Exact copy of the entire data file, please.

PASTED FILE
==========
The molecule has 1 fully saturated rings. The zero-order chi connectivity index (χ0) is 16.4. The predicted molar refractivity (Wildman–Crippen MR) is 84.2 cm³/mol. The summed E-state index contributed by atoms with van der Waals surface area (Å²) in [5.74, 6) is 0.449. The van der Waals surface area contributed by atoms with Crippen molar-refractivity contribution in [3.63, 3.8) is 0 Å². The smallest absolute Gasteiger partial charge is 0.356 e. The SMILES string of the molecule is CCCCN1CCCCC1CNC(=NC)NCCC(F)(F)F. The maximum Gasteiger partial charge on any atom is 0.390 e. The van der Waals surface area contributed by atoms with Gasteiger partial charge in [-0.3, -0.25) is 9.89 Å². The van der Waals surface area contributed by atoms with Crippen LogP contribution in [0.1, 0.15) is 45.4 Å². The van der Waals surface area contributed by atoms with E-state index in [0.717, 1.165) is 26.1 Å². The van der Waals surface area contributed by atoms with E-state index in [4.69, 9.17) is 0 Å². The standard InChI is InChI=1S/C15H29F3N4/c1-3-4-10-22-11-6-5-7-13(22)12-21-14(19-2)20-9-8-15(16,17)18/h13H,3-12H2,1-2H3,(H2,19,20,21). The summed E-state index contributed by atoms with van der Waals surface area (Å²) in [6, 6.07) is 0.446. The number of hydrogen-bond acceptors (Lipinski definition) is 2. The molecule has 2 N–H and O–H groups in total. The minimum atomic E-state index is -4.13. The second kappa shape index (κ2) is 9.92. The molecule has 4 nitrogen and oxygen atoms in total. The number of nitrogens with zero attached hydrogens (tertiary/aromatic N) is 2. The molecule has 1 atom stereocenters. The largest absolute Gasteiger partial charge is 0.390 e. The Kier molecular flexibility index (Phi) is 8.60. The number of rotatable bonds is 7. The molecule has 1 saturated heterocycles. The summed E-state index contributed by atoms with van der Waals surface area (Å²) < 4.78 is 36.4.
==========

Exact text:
The molecule has 1 fully saturated rings. The zero-order chi connectivity index (χ0) is 16.4. The predicted molar refractivity (Wildman–Crippen MR) is 84.2 cm³/mol. The summed E-state index contributed by atoms with van der Waals surface area (Å²) in [5.74, 6) is 0.449. The van der Waals surface area contributed by atoms with Crippen molar-refractivity contribution in [3.63, 3.8) is 0 Å². The smallest absolute Gasteiger partial charge is 0.356 e. The SMILES string of the molecule is CCCCN1CCCCC1CNC(=NC)NCCC(F)(F)F. The maximum Gasteiger partial charge on any atom is 0.390 e. The van der Waals surface area contributed by atoms with Gasteiger partial charge in [-0.3, -0.25) is 9.89 Å². The van der Waals surface area contributed by atoms with Crippen LogP contribution in [0.1, 0.15) is 45.4 Å². The van der Waals surface area contributed by atoms with E-state index in [0.717, 1.165) is 26.1 Å². The van der Waals surface area contributed by atoms with E-state index in [4.69, 9.17) is 0 Å². The standard InChI is InChI=1S/C15H29F3N4/c1-3-4-10-22-11-6-5-7-13(22)12-21-14(19-2)20-9-8-15(16,17)18/h13H,3-12H2,1-2H3,(H2,19,20,21). The summed E-state index contributed by atoms with van der Waals surface area (Å²) in [6, 6.07) is 0.446. The number of hydrogen-bond acceptors (Lipinski definition) is 2. The molecule has 2 N–H and O–H groups in total. The minimum atomic E-state index is -4.13. The second kappa shape index (κ2) is 9.92. The molecule has 4 nitrogen and oxygen atoms in total. The number of nitrogens with zero attached hydrogens (tertiary/aromatic N) is 2. The molecule has 1 atom stereocenters. The largest absolute Gasteiger partial charge is 0.390 e. The Kier molecular flexibility index (Phi) is 8.60. The number of rotatable bonds is 7. The molecule has 1 saturated heterocycles. The summed E-state index contributed by atoms with van der Waals surface area (Å²) < 4.78 is 36.4.